Walk 40 Ramsgate-Margate

Walk 40
Sunday July 15th 2012

As we had abandoned yesterday’s walk a little earlier than planned and needed to get back to Ramsgate to start today, we decided to get up early. We were first down to breakfast at 7am and after a quick application of the hair dryer to finish off the boots, we were ready to go.

Margate looked beautiful in the early morning sun. The beach had already been swept and cleaned and was immaculate.

People are very critical of the town, but we liked it and felt it has a lot to offer. We found our way up the hill to the central square and the bus to Ramsgate where we got off by the marina into sunshine. What a contrast from the day before.

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We walked along the seafront to the pier and took the chance of using the loos which had just opened for the day. A new block of flats was being constructed here and a wooden wall had been put up which has been decorated by local artists of all kinds and was lovely to look at. At the end of the wall we had been instructed to look for an obvious set of steps to reach the cliff top. We had expected a flight of steps set into the wall, but no – facing us was a blue metal staircase attached to the cliff face with 10 flights of steps. There was nothing for it but to climb them so we did and the view from the top while we caught our breath was glorious.

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At the top of the cliff were some formal gardens which soon gave onto a park where we spotted a refreshment kiosk. The kiosk had just opened for the day too so we snapped up some sandwiches and biscuits and a couple of extra bottles of water. We then threaded our way through a dog obedience class and out onto the cliff top.

All along this stretch of the coast are bays, each of which are quite individual and each has different facilities. The first is called Dumpton Gap and it has a small prom and some beach huts behind a sandy beach and looks like a very pleasant place to spend a few hours.

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The next bay is called Louisa Bay and this one is much quieter with few facilities and just the other side of the headland is the centre of Broadstairs.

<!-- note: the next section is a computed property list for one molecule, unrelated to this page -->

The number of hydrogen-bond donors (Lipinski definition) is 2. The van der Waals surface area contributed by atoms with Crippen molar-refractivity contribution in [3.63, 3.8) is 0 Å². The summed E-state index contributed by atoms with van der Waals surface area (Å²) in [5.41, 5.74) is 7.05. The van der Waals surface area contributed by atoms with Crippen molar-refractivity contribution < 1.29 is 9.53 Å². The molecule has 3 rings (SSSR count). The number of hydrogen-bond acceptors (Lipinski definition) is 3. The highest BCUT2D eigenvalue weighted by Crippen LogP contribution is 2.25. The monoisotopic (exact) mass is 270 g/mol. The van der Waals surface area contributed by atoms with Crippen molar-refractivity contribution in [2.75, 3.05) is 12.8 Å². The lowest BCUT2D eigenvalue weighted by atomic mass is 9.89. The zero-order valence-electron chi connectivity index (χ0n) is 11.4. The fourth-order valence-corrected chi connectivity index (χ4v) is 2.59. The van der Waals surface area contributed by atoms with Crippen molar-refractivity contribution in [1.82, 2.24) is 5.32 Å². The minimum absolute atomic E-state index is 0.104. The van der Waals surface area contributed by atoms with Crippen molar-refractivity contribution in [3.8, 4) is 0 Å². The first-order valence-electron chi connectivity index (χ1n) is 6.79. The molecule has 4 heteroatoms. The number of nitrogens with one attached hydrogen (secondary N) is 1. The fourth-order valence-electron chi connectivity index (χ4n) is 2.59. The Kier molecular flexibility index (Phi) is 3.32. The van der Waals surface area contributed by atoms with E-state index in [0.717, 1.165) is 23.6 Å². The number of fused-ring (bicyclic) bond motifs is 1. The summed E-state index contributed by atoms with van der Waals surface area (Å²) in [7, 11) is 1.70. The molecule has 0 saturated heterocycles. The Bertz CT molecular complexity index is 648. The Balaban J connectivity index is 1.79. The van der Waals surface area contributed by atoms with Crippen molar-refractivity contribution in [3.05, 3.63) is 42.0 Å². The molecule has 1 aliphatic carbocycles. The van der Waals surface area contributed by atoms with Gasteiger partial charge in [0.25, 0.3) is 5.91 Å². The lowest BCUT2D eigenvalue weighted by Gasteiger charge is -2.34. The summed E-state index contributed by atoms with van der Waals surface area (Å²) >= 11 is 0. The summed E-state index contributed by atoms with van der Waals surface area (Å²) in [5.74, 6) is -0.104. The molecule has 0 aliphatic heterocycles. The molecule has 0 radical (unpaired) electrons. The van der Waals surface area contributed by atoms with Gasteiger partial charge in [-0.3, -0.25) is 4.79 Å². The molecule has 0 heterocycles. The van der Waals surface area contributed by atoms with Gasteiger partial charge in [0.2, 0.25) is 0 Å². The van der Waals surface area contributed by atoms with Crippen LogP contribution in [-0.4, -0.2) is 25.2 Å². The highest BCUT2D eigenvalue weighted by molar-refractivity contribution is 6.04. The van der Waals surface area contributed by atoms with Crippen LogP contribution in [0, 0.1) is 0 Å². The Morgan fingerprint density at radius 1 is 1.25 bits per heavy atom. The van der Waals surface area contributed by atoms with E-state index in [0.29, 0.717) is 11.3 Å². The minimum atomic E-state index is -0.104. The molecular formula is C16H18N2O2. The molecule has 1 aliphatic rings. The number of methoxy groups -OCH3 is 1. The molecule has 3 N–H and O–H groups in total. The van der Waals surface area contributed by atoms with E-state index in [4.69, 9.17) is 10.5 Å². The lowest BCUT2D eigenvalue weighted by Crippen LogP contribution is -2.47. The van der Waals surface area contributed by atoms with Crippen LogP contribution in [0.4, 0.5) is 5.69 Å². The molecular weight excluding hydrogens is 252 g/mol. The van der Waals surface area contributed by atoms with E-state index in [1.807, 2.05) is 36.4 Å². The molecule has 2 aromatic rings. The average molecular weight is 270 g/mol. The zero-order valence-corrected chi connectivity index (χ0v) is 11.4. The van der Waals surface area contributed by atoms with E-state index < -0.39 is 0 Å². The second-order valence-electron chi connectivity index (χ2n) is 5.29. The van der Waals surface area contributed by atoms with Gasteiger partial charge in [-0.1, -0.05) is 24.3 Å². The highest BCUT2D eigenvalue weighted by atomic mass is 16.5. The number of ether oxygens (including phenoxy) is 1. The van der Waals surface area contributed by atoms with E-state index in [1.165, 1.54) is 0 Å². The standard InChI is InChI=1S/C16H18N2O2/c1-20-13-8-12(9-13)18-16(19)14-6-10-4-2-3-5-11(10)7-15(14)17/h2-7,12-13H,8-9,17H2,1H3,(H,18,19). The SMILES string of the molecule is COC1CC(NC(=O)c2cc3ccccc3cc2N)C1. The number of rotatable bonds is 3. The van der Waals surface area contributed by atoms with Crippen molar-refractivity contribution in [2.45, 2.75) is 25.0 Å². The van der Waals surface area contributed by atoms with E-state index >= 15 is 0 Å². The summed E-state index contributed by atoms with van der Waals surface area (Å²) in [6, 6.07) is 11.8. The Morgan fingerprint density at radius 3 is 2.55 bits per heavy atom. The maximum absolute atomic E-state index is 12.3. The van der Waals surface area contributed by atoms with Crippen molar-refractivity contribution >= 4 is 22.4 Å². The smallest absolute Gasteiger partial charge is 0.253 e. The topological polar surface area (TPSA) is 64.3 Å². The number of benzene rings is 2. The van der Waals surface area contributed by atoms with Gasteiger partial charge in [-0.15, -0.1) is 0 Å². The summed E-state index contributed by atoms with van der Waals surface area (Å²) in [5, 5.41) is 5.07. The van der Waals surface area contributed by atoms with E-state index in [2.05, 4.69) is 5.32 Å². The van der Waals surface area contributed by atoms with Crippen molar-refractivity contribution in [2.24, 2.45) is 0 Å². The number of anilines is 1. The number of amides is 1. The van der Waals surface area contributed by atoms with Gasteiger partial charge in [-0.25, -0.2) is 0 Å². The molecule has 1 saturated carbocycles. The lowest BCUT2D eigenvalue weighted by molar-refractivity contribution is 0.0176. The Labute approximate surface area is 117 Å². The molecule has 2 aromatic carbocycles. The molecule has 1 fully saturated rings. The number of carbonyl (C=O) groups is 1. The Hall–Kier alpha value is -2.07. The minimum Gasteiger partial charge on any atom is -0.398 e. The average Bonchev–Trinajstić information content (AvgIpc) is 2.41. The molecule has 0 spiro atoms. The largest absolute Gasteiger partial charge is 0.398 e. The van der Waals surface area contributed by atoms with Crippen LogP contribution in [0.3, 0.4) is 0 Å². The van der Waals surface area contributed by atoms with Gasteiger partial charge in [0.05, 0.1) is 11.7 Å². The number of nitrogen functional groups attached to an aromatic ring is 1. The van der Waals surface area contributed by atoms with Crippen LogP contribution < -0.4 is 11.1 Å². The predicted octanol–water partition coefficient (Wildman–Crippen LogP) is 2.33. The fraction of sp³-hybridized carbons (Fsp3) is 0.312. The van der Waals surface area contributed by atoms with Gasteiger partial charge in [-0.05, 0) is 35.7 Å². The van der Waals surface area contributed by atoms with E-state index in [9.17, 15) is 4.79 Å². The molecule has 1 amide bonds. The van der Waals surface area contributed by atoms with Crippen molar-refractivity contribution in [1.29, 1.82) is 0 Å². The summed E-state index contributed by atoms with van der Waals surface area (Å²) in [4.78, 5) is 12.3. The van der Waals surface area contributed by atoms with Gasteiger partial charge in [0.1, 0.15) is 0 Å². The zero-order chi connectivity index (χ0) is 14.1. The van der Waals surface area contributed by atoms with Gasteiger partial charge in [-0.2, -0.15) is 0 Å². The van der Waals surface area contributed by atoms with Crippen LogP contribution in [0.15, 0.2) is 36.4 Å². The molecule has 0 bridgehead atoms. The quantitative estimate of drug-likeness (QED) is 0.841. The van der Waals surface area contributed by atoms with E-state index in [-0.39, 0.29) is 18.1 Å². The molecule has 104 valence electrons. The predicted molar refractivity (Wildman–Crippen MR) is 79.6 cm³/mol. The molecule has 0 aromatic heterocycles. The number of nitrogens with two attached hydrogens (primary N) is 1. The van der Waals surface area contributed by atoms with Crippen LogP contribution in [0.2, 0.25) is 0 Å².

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The bay here is called Viking Bay and houses all the usual seaside resort facilities from a bouncy castle shaped like a giraffe to deckchairs and ice cream. The sandy beach was very busy as were the gardens and cliff top cafes and pubs behind it. The town of Broadstairs is beautiful; very old with narrow streets and pavements, little shops and plenty of places to eat many of which trade on the Charles Dickens connection. We found a little sandwich shop to buy a picnic lunch and a tiny gift shop for postcards; so tiny there was not room for both of us and our rucksacks inside. We were particularly taken with the Palace Cinema, a privately owned cinema with 100 seats which was on the hill back down to the seafront.

After a short walk along the back of the beach, we were directed up onto the cliff top, past Charles Dickens’s Bleak House, now a B&B where a night in the Copperfield Suite will set you back £250. It does have sea views and looks absolutely beautiful , mind.

A lovely cliff top walk ensued along the Eastern Esplanade with a wide tarmac path in front of a road of beautiful houses from all eras. Many are now flats and hotels, most have balconies and all must have the most fabulous sea views.

Below the cliff appeared Stone Bay, another small and quiet beach with basic facilities. At the end of Stone Bay the road and path stopped suddenly at a fence and we were forced inland behind a private estate of very exclusive houses. A bit of careful navigation and sneaky walk down a couple of private roads brought us back to the cliff top again beside North Foreland Lighthouse.

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North Foreland lighthouse was first built in 1636 to protect shipping on this north western corner of Kent. It is automated of course, but still serves its purpose today although the old lighthouse men’s cottages are now holiday lets.